Stainless Steel Baby Bottle Silicone Teats 2pack

by Clever Little Monkey - House Brand

Greenkid


Every bottle is made using only 100% 18/8 medical grade Stainless steel.

R112

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Every bottle is made using only 100% 18/8 medical grade stainless steel.

As our motto is “Zero Plastic”, there are absolutely no plastic parts on our bottle – even our teats and bottle lids are made from silicone!

Small 150ml/10 Oz Bottle.

INCLUDED IN EVERY BOX:

  • 1 X 150/ 5Oz Stainless Steel Baby Bottle
  • 1 x Soft Silicone Slow Flow Teat
  • 1 x Soft Silicone Toddler Conversion teat
  • 1 x BPA Free Plastic Cap

FEATURES:

  • Wide neck for colic reduction
  • Should you wish to switch over from another bottle brand, our bottles are compatible with most leading teat and sippy spout brands
  • Green Kid bottles are electric steriliser and electric bottle warmer safe
  • May be sterilised using ordinary bottle sterilisers such as Miltons
  • We recommend that you do not pour liquids above 38 degrees into the bottle
  • Steel is a very good indicator of temperature-remember: if it is too hot to hold, it’s too hot to drink!

CARE:

  • DO NOT MICROWAVE
  • Never fill your GreenKid bottle with boiling or hot water over 38 degC
  • Due to the natural properties of stainless steel, rapid expansion and contraction may damage the finish on the bottle

WHY STAINLESS STEEL?

Many elements contained in plastic can be dangerous to your baby’s health. Many leading bottle brands include a BPA free alternative and while this is a safer option, it does not address the other toxic and dangerous elements found in plastic. Even BPA-free bottles may STILL leach phthalates and other toxic elements into your baby’s milk, especially when heated, frozen or scratched.

Babies and young children are most at risk due to their undeveloped endocrine systems. Stainless steel is the safe, non leaching, non-toxic and durable answer.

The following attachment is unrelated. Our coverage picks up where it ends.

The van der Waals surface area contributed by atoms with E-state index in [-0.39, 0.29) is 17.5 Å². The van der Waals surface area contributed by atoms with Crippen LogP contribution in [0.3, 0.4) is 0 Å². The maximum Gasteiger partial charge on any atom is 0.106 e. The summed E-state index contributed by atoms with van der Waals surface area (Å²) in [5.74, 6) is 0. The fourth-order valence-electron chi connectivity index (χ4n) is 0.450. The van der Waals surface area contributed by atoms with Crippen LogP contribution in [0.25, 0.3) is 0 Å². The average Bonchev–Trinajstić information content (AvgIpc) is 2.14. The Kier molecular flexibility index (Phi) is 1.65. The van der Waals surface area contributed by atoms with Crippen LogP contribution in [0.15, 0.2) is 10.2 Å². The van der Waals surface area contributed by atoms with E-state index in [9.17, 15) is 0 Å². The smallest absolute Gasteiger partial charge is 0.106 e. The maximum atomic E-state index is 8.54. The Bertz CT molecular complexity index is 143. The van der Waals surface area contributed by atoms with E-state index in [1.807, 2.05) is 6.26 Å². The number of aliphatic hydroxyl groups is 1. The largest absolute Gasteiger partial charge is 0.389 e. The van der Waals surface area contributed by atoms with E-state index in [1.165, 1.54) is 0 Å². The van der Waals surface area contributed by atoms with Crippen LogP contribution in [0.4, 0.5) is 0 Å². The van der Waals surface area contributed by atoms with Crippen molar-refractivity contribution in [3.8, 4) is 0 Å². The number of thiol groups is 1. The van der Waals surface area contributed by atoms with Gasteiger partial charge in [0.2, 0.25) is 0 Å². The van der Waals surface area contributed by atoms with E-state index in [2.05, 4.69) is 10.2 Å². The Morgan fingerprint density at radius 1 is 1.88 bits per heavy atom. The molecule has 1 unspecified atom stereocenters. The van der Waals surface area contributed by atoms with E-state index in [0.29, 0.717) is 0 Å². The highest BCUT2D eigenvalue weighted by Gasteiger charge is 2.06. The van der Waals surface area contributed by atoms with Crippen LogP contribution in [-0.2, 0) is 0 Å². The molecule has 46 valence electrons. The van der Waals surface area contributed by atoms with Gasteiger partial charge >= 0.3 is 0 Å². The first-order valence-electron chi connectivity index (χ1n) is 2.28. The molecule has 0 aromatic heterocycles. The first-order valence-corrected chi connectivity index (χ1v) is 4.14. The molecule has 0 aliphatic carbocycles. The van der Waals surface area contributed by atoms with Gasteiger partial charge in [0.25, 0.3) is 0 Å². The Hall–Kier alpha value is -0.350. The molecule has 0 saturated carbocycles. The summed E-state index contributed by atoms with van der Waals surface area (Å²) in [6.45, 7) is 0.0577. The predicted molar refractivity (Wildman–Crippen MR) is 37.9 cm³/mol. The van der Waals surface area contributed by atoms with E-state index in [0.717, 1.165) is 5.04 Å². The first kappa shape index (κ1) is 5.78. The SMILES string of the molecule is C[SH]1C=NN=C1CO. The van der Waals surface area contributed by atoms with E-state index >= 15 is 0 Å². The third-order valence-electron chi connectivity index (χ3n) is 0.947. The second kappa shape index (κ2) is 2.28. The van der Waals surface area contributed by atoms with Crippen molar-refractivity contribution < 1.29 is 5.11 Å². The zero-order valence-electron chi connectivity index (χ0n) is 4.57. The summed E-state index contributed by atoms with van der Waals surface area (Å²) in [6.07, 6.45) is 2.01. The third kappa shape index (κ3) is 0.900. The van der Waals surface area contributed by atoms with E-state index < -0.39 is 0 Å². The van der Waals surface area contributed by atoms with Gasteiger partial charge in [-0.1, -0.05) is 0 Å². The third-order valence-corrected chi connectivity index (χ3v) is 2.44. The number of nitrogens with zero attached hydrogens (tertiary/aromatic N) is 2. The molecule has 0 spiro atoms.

WHAT IS BPA AND WHAT ARE PHTHALATES?

Bisphenol A is the most common chemical used in plastic and is the main building block in polycarbonate. It is a powerful endocrine disruptor which can mimic the body’s own hormones to an alarming degree. Many bottle brands misleadingly advertise as being BPA free. To meet European BPA free standards there only needs to be a LOW level of BPA and not a total removal. This is truly an offense on the unwitting consumer.

* Please note that there are bottle brands that truly are 100% BPA free.

Babies are most sensitive to Bisephenol-A due to their underdeveloped and very sensitive endocrine systems. Studies have even linked prenatal exposure to later neurological difficulties such as ADHD, depression and hyperactivity.

Infants and children are believed to have the highest daily intake of BPA due to the use of plastic baby bottles, sippy cups and plates.

Effects on infants and children may include obesity; early onset of puberty, inadequate brain development and behavioural issues. Breast tissue development in Boys, increased risk of breast cancer in Girls, prostate cancer and erectile dysfunction has also been attributed to this nasty chemical.

Starting in 2008, several governments questioned the safety of this compound, prompting worldwide scientific research into the effects of BPA.

A 2010 report from the United States Food and Drug Administration (FDA) raised further concerns regarding exposure of foetuses, infants, and young children. In September 2010, Canada became the first country to declare BPA a toxic substance. In the European Union and Canada, BPA use is banned in baby bottles.

South Africa has now followed suit. Phthalates are chemical plasticizers used to soften plastics that would otherwise be brittle and crack when bent. Because phthalates are not chemically bound to the plastics they’re added to, they’re continuously released into the air, food or liquid Studies show that there is potential for phthalates to lower sperm production and cause anatomical abnormalities related to the male genitalia. There has also been a suggested link between phthalates and asthma, timing of puberty or the risk for childhood obesity, among others.

 

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